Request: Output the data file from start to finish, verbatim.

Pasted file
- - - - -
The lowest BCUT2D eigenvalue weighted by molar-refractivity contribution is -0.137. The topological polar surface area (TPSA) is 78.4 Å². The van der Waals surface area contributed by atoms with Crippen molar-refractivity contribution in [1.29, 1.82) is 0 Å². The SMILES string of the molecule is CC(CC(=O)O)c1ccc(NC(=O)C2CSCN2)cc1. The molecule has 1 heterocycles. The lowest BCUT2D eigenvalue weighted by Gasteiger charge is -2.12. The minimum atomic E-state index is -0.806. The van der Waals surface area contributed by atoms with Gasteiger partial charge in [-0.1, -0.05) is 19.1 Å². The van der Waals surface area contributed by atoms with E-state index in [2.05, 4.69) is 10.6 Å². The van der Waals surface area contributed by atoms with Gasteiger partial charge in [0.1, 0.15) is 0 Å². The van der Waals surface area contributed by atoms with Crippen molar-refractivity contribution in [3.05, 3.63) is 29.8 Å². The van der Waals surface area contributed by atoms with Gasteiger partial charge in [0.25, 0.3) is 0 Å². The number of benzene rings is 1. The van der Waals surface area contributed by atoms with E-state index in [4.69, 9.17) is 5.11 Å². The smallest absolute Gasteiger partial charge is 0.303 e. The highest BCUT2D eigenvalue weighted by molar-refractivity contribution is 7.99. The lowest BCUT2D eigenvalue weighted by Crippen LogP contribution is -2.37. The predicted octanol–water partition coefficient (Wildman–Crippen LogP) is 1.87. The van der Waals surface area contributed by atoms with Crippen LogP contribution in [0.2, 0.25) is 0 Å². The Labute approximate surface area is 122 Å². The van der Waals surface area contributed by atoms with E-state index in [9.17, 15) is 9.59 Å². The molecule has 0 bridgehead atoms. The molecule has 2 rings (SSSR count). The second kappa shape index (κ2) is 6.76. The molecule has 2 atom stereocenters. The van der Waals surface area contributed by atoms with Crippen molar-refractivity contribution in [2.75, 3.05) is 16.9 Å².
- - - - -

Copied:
The lowest BCUT2D eigenvalue weighted by molar-refractivity contribution is -0.137. The topological polar surface area (TPSA) is 78.4 Å². The van der Waals surface area contributed by atoms with Crippen molar-refractivity contribution in [1.29, 1.82) is 0 Å². The SMILES string of the molecule is CC(CC(=O)O)c1ccc(NC(=O)C2CSCN2)cc1. The molecule has 1 heterocycles. The lowest BCUT2D eigenvalue weighted by Gasteiger charge is -2.12. The minimum atomic E-state index is -0.806. The van der Waals surface area contributed by atoms with Gasteiger partial charge in [-0.1, -0.05) is 19.1 Å². The van der Waals surface area contributed by atoms with E-state index in [2.05, 4.69) is 10.6 Å². The van der Waals surface area contributed by atoms with Gasteiger partial charge in [0.1, 0.15) is 0 Å². The van der Waals surface area contributed by atoms with Crippen molar-refractivity contribution in [3.05, 3.63) is 29.8 Å². The van der Waals surface area contributed by atoms with Gasteiger partial charge in [0.25, 0.3) is 0 Å². The number of benzene rings is 1. The van der Waals surface area contributed by atoms with E-state index in [4.69, 9.17) is 5.11 Å². The smallest absolute Gasteiger partial charge is 0.303 e. The highest BCUT2D eigenvalue weighted by molar-refractivity contribution is 7.99. The lowest BCUT2D eigenvalue weighted by Crippen LogP contribution is -2.37. The predicted octanol–water partition coefficient (Wildman–Crippen LogP) is 1.87. The van der Waals surface area contributed by atoms with Crippen LogP contribution in [0.2, 0.25) is 0 Å². The Labute approximate surface area is 122 Å². The van der Waals surface area contributed by atoms with E-state index in [9.17, 15) is 9.59 Å². The molecule has 0 bridgehead atoms. The molecule has 2 rings (SSSR count). The second kappa shape index (κ2) is 6.76. The molecule has 2 atom stereocenters. The van der Waals surface area contributed by atoms with Crippen molar-refractivity contribution in [2.75, 3.05) is 16.9 Å².